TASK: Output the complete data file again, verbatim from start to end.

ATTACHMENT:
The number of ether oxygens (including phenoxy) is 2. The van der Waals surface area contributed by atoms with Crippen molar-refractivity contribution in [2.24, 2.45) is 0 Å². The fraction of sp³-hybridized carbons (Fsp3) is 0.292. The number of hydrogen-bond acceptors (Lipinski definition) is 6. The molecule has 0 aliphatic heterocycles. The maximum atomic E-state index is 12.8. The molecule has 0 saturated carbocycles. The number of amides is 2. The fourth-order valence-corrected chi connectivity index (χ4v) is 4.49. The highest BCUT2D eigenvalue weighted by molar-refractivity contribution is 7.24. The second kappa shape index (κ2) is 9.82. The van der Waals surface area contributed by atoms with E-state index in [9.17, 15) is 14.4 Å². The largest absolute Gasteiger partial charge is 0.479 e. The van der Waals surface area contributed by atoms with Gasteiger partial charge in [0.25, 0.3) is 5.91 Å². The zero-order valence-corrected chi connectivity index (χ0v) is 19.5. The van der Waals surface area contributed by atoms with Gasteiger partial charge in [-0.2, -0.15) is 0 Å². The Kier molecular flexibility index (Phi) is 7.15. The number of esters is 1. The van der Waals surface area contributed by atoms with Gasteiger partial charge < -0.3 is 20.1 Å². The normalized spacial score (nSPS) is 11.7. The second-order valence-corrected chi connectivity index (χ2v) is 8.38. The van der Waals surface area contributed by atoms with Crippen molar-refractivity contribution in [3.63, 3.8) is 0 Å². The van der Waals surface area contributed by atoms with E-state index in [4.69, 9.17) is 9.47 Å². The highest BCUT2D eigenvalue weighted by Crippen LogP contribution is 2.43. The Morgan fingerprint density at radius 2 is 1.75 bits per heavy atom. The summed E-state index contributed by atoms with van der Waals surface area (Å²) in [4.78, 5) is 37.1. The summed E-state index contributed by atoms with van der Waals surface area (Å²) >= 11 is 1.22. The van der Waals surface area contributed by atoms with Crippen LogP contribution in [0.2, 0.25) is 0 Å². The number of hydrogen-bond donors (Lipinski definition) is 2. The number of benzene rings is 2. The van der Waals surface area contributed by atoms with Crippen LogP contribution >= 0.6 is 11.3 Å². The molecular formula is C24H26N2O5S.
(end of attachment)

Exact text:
The number of ether oxygens (including phenoxy) is 2. The van der Waals surface area contributed by atoms with Crippen molar-refractivity contribution in [2.24, 2.45) is 0 Å². The fraction of sp³-hybridized carbons (Fsp3) is 0.292. The number of hydrogen-bond acceptors (Lipinski definition) is 6. The molecule has 0 aliphatic heterocycles. The maximum atomic E-state index is 12.8. The molecule has 0 saturated carbocycles. The number of amides is 2. The fourth-order valence-corrected chi connectivity index (χ4v) is 4.49. The highest BCUT2D eigenvalue weighted by molar-refractivity contribution is 7.24. The second kappa shape index (κ2) is 9.82. The van der Waals surface area contributed by atoms with E-state index in [9.17, 15) is 14.4 Å². The largest absolute Gasteiger partial charge is 0.479 e. The van der Waals surface area contributed by atoms with Gasteiger partial charge in [0.25, 0.3) is 5.91 Å². The zero-order valence-corrected chi connectivity index (χ0v) is 19.5. The van der Waals surface area contributed by atoms with Gasteiger partial charge in [-0.2, -0.15) is 0 Å². The Kier molecular flexibility index (Phi) is 7.15. The number of esters is 1. The van der Waals surface area contributed by atoms with Gasteiger partial charge < -0.3 is 20.1 Å². The normalized spacial score (nSPS) is 11.7. The second-order valence-corrected chi connectivity index (χ2v) is 8.38. The van der Waals surface area contributed by atoms with Crippen molar-refractivity contribution in [3.63, 3.8) is 0 Å². The van der Waals surface area contributed by atoms with E-state index in [4.69, 9.17) is 9.47 Å². The highest BCUT2D eigenvalue weighted by Crippen LogP contribution is 2.43. The Morgan fingerprint density at radius 2 is 1.75 bits per heavy atom. The summed E-state index contributed by atoms with van der Waals surface area (Å²) in [4.78, 5) is 37.1. The summed E-state index contributed by atoms with van der Waals surface area (Å²) >= 11 is 1.22. The van der Waals surface area contributed by atoms with Crippen LogP contribution in [0.2, 0.25) is 0 Å². The number of hydrogen-bond donors (Lipinski definition) is 2. The number of benzene rings is 2. The van der Waals surface area contributed by atoms with Crippen LogP contribution >= 0.6 is 11.3 Å². The molecular formula is C24H26N2O5S.